As both a smart home and IoT enthusiast, as well as an API strategist by day, I’ve been very disappointed with how many of the companies involved in the connected home space have approached making their products work with each other. From the show floors of CES, to the aisles of Home Depot and Best Buy, the range of new smartphone-controlled lights, appliances, and entertainment devices is growing by the day. But while products are quickly becoming connected things, many companies don’t seem to be doing much actual connecting.

For many companies, interoperability often takes a back seat to delivering the simple out-of-the-box experience, and this is an entirely reasonable priority. Once the customer goes through the trouble of hauling out the step ladder and putting in a smart bulb, they want the immediate gratification of being able to turn it on and off from their phone.

Fast forward to a few weeks later. Emboldened by their first foray into the smart home experience, our newly connected customer gets a fancy new smartphone-controlled door lock. Now, they’ll never be locked out again. Pretty soon, light switches, thermostats, speakers, and even the bathroom scale are connected to apps on their phone. The Jetsons future seems perfect.


One day, though, it occurs to them that when their smart lock activates upon leaving the house, the smart lights should shut off too. And maybe those smart speakers should go silent as well. They vaguely remember something in the clever advertising that sent them on this journey promising this was possible. They open up a web browser to research this, and that’s when their happy connected life starts to unravel.

The sad fact is that while most connected product vendors paint a pretty picture of everything working together in perfect harmony, the reality is anything but. Many devices are limited to what they can connect to via their basic hardware – even assuming they’re using “standard” wireless connectivity, like Bluetooth, ZigBee, Z-Wave, or Wi-Fi. Every consumer on the market really needs to make sure their new devices have some way to connect to the cloud.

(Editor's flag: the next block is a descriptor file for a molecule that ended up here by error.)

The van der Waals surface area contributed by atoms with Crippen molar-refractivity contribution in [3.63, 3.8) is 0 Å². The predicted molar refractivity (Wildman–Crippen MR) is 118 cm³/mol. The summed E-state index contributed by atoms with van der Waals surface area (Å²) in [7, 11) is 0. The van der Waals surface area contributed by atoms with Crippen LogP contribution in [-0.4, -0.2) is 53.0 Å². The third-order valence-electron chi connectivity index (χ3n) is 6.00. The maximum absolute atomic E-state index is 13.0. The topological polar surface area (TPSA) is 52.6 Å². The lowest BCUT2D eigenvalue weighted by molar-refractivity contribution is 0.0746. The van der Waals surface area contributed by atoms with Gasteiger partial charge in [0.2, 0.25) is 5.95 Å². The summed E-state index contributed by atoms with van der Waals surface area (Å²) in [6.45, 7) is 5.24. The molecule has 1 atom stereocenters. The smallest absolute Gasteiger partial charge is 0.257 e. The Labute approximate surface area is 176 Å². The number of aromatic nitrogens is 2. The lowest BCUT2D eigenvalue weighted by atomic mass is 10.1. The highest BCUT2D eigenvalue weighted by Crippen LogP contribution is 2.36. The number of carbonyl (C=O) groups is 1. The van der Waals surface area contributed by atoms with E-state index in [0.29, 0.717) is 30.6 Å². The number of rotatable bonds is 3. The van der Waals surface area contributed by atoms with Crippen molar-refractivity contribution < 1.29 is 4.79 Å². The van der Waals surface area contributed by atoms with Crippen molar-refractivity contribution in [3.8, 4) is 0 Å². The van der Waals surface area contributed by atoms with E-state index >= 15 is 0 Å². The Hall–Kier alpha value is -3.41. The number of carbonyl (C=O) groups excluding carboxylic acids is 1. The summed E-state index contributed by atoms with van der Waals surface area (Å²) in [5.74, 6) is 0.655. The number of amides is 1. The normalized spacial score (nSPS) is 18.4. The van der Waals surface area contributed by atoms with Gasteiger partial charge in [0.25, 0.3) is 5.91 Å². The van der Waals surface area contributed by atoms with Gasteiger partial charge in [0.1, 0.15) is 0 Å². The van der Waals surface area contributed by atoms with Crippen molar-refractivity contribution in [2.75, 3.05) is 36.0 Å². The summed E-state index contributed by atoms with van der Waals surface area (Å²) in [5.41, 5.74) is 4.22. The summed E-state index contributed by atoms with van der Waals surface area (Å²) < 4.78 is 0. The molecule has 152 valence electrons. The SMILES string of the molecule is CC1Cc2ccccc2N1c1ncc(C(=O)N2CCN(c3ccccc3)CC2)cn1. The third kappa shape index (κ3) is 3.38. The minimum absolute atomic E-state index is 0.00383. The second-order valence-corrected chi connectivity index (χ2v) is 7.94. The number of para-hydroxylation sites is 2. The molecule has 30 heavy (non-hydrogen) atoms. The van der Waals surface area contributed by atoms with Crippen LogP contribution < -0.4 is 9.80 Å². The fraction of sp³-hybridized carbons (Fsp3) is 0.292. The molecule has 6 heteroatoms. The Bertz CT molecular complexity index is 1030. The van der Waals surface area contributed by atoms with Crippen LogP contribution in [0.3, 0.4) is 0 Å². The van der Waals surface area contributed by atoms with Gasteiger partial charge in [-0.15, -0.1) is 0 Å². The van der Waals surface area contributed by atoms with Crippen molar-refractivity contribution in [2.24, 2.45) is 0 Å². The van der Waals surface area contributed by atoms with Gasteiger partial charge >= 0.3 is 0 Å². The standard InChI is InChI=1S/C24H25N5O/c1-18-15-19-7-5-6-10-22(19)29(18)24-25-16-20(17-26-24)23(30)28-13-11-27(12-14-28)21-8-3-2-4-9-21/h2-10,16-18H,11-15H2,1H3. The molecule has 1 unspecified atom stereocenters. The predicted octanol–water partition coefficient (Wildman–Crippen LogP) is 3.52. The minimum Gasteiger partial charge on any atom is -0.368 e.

The big picture is interoperability. Connected products need to connect to each other.  So, what makes this possible?  Two important things – APIs and developers. 

Connected things need an API

Every connected product needs to have an Application Program Interface (API). These are the software “hooks” that other products and programs can connect to and create that interoperability. It has to be easy for developers to get access to these APIs, learn how to use them, and build great apps to take advantage of them.

Seems pretty simple, right? Not so fast.

APIs have been de rigueur in the web world for some time now, but for a variety of not-so-good reasons, a lot of companies making hardware seem to get them wrong. In an ideal world, any developer should be able to find your company’s APIs on your website and sign up to use them via a self-service developer program. However, too many companies today lock down their APIs behind a private partner program.

Ed Anuff, EVP Strategy at Apigee
Ed Anuff, EVP Strategy at Apigee

Smart companies like Philips, with its Hue APIs, know that a developer ecosystem is a powerful advantage and make it easy for developers. Samsung’s SmartThings Hub has a great developer program as well, as does Nest. Amazon’s Echo and Alexa Voice Service is rapidly becoming the sleeper hit of the connected product world, largely propelled by the robust API capabilities Amazon has made available to developers to voice-enable anything they can imagine.

Other vendors could learn from these – I love my Sonos speakers and the August Smart Lock is a beautiful design, but both of these companies are missing out on a tremendous opportunity via APIs  to deliver more value to their users and grow their own businesses.

Even worse than the closed APIs are the walled gardens. Rather than embracing open API interoperability, many vendors see the opportunity to try to bring order to the chaos in the form of platform plays. The result is that users have to choose “teams,” only buying products that are part of the platform they’re forced to pledge allegiance to. This is sadly a continuation of what we’ve seen in the mobile world.

The phrase “software is eating the world” is often bandied around and we’re told “every company is becoming a software company.” We’ve gone from working at computers, to carrying computers, to wearing computers, and now living within them. At every step along the way, it’s been APIs that have made it possible for ecosystems to be built as developers create new value for users by linking software together. As software moves into every product we use, we need to make sure that open APIs make it possible for these so-called connected products to truly connect to each other.